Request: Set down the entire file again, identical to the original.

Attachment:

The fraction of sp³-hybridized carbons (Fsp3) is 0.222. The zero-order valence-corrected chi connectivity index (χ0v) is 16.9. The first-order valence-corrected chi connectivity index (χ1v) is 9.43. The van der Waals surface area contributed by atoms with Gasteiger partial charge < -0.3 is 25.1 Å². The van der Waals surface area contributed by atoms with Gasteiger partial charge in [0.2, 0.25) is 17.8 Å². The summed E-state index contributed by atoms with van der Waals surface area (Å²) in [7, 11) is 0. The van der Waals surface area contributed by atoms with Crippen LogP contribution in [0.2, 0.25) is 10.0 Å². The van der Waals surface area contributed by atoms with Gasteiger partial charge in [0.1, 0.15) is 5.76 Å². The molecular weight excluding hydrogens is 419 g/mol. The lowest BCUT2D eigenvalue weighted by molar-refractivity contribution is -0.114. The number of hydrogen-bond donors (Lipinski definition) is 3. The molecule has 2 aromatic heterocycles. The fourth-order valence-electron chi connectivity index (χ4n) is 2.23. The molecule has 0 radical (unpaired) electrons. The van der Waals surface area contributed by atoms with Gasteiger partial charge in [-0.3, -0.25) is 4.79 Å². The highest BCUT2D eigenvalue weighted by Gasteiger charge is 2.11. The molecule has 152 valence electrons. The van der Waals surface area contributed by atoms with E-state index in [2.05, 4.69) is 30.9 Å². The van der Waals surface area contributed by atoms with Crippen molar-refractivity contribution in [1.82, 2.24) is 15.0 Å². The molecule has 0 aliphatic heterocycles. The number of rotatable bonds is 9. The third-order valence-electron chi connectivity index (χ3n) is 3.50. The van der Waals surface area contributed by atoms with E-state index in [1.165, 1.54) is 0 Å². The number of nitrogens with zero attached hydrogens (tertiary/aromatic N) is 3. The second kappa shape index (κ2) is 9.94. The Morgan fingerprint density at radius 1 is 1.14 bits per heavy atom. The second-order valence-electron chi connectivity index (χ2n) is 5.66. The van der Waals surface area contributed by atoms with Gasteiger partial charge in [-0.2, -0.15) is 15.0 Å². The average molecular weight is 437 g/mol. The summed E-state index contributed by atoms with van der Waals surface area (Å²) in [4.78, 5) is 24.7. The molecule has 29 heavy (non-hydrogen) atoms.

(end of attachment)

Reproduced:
The fraction of sp³-hybridized carbons (Fsp3) is 0.222. The zero-order valence-corrected chi connectivity index (χ0v) is 16.9. The first-order valence-corrected chi connectivity index (χ1v) is 9.43. The van der Waals surface area contributed by atoms with Gasteiger partial charge < -0.3 is 25.1 Å². The van der Waals surface area contributed by atoms with Gasteiger partial charge in [0.2, 0.25) is 17.8 Å². The summed E-state index contributed by atoms with van der Waals surface area (Å²) in [7, 11) is 0. The van der Waals surface area contributed by atoms with Crippen LogP contribution in [0.2, 0.25) is 10.0 Å². The van der Waals surface area contributed by atoms with Gasteiger partial charge in [0.1, 0.15) is 5.76 Å². The molecular weight excluding hydrogens is 419 g/mol. The lowest BCUT2D eigenvalue weighted by molar-refractivity contribution is -0.114. The number of hydrogen-bond donors (Lipinski definition) is 3. The molecule has 2 aromatic heterocycles. The fourth-order valence-electron chi connectivity index (χ4n) is 2.23. The molecule has 0 radical (unpaired) electrons. The van der Waals surface area contributed by atoms with Gasteiger partial charge in [-0.3, -0.25) is 4.79 Å². The highest BCUT2D eigenvalue weighted by Gasteiger charge is 2.11. The molecule has 152 valence electrons. The van der Waals surface area contributed by atoms with E-state index in [2.05, 4.69) is 30.9 Å². The van der Waals surface area contributed by atoms with Crippen molar-refractivity contribution in [1.82, 2.24) is 15.0 Å². The molecule has 0 aliphatic heterocycles. The number of rotatable bonds is 9. The third-order valence-electron chi connectivity index (χ3n) is 3.50. The van der Waals surface area contributed by atoms with E-state index in [1.165, 1.54) is 0 Å². The number of nitrogens with zero attached hydrogens (tertiary/aromatic N) is 3. The second kappa shape index (κ2) is 9.94. The Morgan fingerprint density at radius 1 is 1.14 bits per heavy atom. The second-order valence-electron chi connectivity index (χ2n) is 5.66. The van der Waals surface area contributed by atoms with Gasteiger partial charge in [-0.2, -0.15) is 15.0 Å². The average molecular weight is 437 g/mol. The summed E-state index contributed by atoms with van der Waals surface area (Å²) in [4.78, 5) is 24.7. The molecule has 29 heavy (non-hydrogen) atoms.